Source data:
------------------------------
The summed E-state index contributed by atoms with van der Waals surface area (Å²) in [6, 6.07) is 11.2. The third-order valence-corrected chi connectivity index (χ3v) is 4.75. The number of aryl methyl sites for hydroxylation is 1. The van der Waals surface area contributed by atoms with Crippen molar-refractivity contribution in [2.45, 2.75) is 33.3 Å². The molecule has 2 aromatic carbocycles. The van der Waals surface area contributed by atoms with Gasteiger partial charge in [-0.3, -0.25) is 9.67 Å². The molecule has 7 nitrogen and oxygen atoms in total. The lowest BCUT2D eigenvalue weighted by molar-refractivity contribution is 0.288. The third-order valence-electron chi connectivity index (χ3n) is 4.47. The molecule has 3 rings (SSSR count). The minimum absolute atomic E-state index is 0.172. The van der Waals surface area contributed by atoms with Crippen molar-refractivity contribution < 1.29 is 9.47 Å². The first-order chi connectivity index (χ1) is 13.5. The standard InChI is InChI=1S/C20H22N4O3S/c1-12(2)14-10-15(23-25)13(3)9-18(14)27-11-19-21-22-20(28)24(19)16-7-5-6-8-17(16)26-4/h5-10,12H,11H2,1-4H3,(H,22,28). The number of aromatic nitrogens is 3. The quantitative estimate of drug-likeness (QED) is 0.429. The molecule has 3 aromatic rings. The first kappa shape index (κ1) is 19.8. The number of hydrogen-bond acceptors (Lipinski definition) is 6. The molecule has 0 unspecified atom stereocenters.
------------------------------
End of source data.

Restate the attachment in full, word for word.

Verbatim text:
The summed E-state index contributed by atoms with van der Waals surface area (Å²) in [6, 6.07) is 11.2. The third-order valence-corrected chi connectivity index (χ3v) is 4.75. The number of aryl methyl sites for hydroxylation is 1. The van der Waals surface area contributed by atoms with Crippen molar-refractivity contribution in [2.45, 2.75) is 33.3 Å². The molecule has 2 aromatic carbocycles. The van der Waals surface area contributed by atoms with Gasteiger partial charge in [-0.3, -0.25) is 9.67 Å². The molecule has 7 nitrogen and oxygen atoms in total. The lowest BCUT2D eigenvalue weighted by molar-refractivity contribution is 0.288. The third-order valence-electron chi connectivity index (χ3n) is 4.47. The molecule has 3 rings (SSSR count). The minimum absolute atomic E-state index is 0.172. The van der Waals surface area contributed by atoms with Crippen molar-refractivity contribution < 1.29 is 9.47 Å². The first-order chi connectivity index (χ1) is 13.5. The standard InChI is InChI=1S/C20H22N4O3S/c1-12(2)14-10-15(23-25)13(3)9-18(14)27-11-19-21-22-20(28)24(19)16-7-5-6-8-17(16)26-4/h5-10,12H,11H2,1-4H3,(H,22,28). The number of aromatic nitrogens is 3. The quantitative estimate of drug-likeness (QED) is 0.429. The molecule has 3 aromatic rings. The first kappa shape index (κ1) is 19.8. The number of hydrogen-bond acceptors (Lipinski definition) is 6. The molecule has 0 unspecified atom stereocenters.